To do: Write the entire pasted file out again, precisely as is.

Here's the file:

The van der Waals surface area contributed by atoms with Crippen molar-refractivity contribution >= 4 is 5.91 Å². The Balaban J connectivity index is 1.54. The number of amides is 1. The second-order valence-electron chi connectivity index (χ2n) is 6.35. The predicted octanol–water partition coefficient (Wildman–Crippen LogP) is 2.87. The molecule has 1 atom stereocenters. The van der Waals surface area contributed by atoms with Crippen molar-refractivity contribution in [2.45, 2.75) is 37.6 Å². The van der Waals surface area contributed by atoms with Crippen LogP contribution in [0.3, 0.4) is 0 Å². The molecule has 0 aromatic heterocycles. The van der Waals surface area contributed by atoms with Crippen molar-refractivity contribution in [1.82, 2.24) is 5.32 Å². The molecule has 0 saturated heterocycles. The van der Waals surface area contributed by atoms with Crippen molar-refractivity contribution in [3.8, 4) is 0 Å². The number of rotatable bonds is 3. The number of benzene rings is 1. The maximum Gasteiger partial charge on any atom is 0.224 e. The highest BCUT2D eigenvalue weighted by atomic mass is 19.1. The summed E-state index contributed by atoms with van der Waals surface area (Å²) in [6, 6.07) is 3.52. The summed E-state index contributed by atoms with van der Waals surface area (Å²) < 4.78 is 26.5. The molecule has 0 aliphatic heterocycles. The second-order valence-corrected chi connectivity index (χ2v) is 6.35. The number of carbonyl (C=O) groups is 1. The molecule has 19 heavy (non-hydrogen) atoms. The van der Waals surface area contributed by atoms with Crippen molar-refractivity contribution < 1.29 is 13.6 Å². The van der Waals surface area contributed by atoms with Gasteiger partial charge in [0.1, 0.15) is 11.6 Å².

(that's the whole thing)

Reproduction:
The van der Waals surface area contributed by atoms with Crippen molar-refractivity contribution >= 4 is 5.91 Å². The Balaban J connectivity index is 1.54. The number of amides is 1. The second-order valence-electron chi connectivity index (χ2n) is 6.35. The predicted octanol–water partition coefficient (Wildman–Crippen LogP) is 2.87. The molecule has 1 atom stereocenters. The van der Waals surface area contributed by atoms with Crippen molar-refractivity contribution in [2.45, 2.75) is 37.6 Å². The van der Waals surface area contributed by atoms with Crippen LogP contribution in [0.3, 0.4) is 0 Å². The molecule has 0 aromatic heterocycles. The van der Waals surface area contributed by atoms with Crippen molar-refractivity contribution in [1.82, 2.24) is 5.32 Å². The molecule has 0 saturated heterocycles. The van der Waals surface area contributed by atoms with Crippen molar-refractivity contribution in [3.8, 4) is 0 Å². The number of rotatable bonds is 3. The number of benzene rings is 1. The maximum Gasteiger partial charge on any atom is 0.224 e. The highest BCUT2D eigenvalue weighted by atomic mass is 19.1. The summed E-state index contributed by atoms with van der Waals surface area (Å²) in [6, 6.07) is 3.52. The summed E-state index contributed by atoms with van der Waals surface area (Å²) < 4.78 is 26.5. The molecule has 0 aliphatic heterocycles. The second-order valence-corrected chi connectivity index (χ2v) is 6.35. The number of carbonyl (C=O) groups is 1. The molecule has 19 heavy (non-hydrogen) atoms. The van der Waals surface area contributed by atoms with Crippen molar-refractivity contribution < 1.29 is 13.6 Å². The van der Waals surface area contributed by atoms with Gasteiger partial charge in [0.1, 0.15) is 11.6 Å².